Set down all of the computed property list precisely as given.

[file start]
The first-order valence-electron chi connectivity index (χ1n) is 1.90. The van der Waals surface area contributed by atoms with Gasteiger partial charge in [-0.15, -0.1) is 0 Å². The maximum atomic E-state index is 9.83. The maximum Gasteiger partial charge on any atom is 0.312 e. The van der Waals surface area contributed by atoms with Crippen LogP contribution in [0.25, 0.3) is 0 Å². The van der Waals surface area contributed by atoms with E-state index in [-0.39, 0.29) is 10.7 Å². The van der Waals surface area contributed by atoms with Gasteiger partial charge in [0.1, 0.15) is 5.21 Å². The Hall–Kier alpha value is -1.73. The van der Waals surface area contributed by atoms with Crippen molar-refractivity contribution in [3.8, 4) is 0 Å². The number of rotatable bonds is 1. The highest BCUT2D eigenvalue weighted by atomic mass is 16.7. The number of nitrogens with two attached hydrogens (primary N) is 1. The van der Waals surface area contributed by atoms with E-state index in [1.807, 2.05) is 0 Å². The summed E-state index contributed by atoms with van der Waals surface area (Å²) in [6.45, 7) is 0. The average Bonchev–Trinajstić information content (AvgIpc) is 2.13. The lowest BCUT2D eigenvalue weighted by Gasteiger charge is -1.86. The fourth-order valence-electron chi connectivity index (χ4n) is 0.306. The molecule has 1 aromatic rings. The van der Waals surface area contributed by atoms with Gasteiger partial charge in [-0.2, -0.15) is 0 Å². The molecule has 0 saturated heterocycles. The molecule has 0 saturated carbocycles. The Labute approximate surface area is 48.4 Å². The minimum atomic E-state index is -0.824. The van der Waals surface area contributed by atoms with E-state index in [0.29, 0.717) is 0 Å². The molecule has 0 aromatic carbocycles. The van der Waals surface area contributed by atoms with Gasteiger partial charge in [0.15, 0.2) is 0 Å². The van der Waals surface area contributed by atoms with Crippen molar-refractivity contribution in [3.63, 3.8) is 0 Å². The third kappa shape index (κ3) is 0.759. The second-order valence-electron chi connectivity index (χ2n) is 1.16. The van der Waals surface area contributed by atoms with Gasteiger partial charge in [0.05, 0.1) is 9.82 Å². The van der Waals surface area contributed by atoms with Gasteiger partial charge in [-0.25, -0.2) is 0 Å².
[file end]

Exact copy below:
The first-order valence-electron chi connectivity index (χ1n) is 1.90. The van der Waals surface area contributed by atoms with Gasteiger partial charge in [-0.15, -0.1) is 0 Å². The maximum atomic E-state index is 9.83. The maximum Gasteiger partial charge on any atom is 0.312 e. The van der Waals surface area contributed by atoms with Crippen LogP contribution in [0.25, 0.3) is 0 Å². The van der Waals surface area contributed by atoms with E-state index in [-0.39, 0.29) is 10.7 Å². The van der Waals surface area contributed by atoms with Gasteiger partial charge in [0.1, 0.15) is 5.21 Å². The Hall–Kier alpha value is -1.73. The van der Waals surface area contributed by atoms with Crippen molar-refractivity contribution in [3.8, 4) is 0 Å². The number of rotatable bonds is 1. The highest BCUT2D eigenvalue weighted by atomic mass is 16.7. The number of nitrogens with two attached hydrogens (primary N) is 1. The van der Waals surface area contributed by atoms with E-state index in [1.807, 2.05) is 0 Å². The summed E-state index contributed by atoms with van der Waals surface area (Å²) in [6.45, 7) is 0. The average Bonchev–Trinajstić information content (AvgIpc) is 2.13. The lowest BCUT2D eigenvalue weighted by Gasteiger charge is -1.86. The fourth-order valence-electron chi connectivity index (χ4n) is 0.306. The molecule has 1 aromatic rings. The van der Waals surface area contributed by atoms with Gasteiger partial charge in [-0.2, -0.15) is 0 Å². The molecule has 0 saturated heterocycles. The molecule has 0 saturated carbocycles. The Labute approximate surface area is 48.4 Å². The minimum atomic E-state index is -0.824. The van der Waals surface area contributed by atoms with E-state index in [0.29, 0.717) is 0 Å². The molecule has 0 aromatic carbocycles. The van der Waals surface area contributed by atoms with Gasteiger partial charge in [0.15, 0.2) is 0 Å². The van der Waals surface area contributed by atoms with Crippen molar-refractivity contribution in [3.63, 3.8) is 0 Å². The third kappa shape index (κ3) is 0.759. The second-order valence-electron chi connectivity index (χ2n) is 1.16. The van der Waals surface area contributed by atoms with Gasteiger partial charge in [0.05, 0.1) is 9.82 Å². The van der Waals surface area contributed by atoms with Gasteiger partial charge in [-0.25, -0.2) is 0 Å².